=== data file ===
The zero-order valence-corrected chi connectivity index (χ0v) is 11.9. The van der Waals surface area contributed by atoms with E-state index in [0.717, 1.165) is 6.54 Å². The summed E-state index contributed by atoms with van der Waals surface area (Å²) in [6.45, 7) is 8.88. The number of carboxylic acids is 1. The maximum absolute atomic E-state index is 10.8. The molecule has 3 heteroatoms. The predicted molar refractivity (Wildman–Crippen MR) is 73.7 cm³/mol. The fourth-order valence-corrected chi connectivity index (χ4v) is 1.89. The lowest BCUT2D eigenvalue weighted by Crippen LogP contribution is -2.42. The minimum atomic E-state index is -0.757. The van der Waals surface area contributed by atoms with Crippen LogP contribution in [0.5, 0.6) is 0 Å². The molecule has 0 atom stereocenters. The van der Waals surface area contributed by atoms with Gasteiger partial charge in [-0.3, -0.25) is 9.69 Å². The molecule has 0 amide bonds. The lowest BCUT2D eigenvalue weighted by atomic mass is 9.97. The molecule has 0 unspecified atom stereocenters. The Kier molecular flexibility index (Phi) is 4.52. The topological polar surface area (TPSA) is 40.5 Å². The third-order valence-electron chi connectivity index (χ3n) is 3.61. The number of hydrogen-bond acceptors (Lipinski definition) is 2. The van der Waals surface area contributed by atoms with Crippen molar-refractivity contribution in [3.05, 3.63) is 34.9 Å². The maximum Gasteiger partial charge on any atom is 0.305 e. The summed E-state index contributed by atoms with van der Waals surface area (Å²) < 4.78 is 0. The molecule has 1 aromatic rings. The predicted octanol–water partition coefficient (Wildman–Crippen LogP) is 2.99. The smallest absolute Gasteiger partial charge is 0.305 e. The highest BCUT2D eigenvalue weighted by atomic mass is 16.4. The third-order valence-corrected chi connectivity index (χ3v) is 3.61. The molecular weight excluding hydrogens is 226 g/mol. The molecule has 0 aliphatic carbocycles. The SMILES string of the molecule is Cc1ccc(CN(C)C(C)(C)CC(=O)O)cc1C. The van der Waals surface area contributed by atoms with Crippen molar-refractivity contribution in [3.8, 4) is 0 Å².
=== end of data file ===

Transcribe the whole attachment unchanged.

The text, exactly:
The zero-order valence-corrected chi connectivity index (χ0v) is 11.9. The van der Waals surface area contributed by atoms with E-state index in [0.717, 1.165) is 6.54 Å². The summed E-state index contributed by atoms with van der Waals surface area (Å²) in [6.45, 7) is 8.88. The number of carboxylic acids is 1. The maximum absolute atomic E-state index is 10.8. The molecule has 3 heteroatoms. The predicted molar refractivity (Wildman–Crippen MR) is 73.7 cm³/mol. The fourth-order valence-corrected chi connectivity index (χ4v) is 1.89. The lowest BCUT2D eigenvalue weighted by Crippen LogP contribution is -2.42. The minimum atomic E-state index is -0.757. The van der Waals surface area contributed by atoms with Crippen LogP contribution in [0.5, 0.6) is 0 Å². The molecule has 0 atom stereocenters. The van der Waals surface area contributed by atoms with Gasteiger partial charge in [-0.3, -0.25) is 9.69 Å². The molecule has 0 amide bonds. The lowest BCUT2D eigenvalue weighted by atomic mass is 9.97. The molecule has 0 unspecified atom stereocenters. The Kier molecular flexibility index (Phi) is 4.52. The topological polar surface area (TPSA) is 40.5 Å². The third-order valence-electron chi connectivity index (χ3n) is 3.61. The number of hydrogen-bond acceptors (Lipinski definition) is 2. The van der Waals surface area contributed by atoms with Crippen molar-refractivity contribution in [3.05, 3.63) is 34.9 Å². The maximum Gasteiger partial charge on any atom is 0.305 e. The summed E-state index contributed by atoms with van der Waals surface area (Å²) < 4.78 is 0. The molecule has 1 aromatic rings. The predicted octanol–water partition coefficient (Wildman–Crippen LogP) is 2.99. The smallest absolute Gasteiger partial charge is 0.305 e. The highest BCUT2D eigenvalue weighted by atomic mass is 16.4. The third-order valence-corrected chi connectivity index (χ3v) is 3.61. The molecular weight excluding hydrogens is 226 g/mol. The molecule has 0 aliphatic carbocycles. The SMILES string of the molecule is Cc1ccc(CN(C)C(C)(C)CC(=O)O)cc1C. The van der Waals surface area contributed by atoms with Crippen molar-refractivity contribution in [3.8, 4) is 0 Å².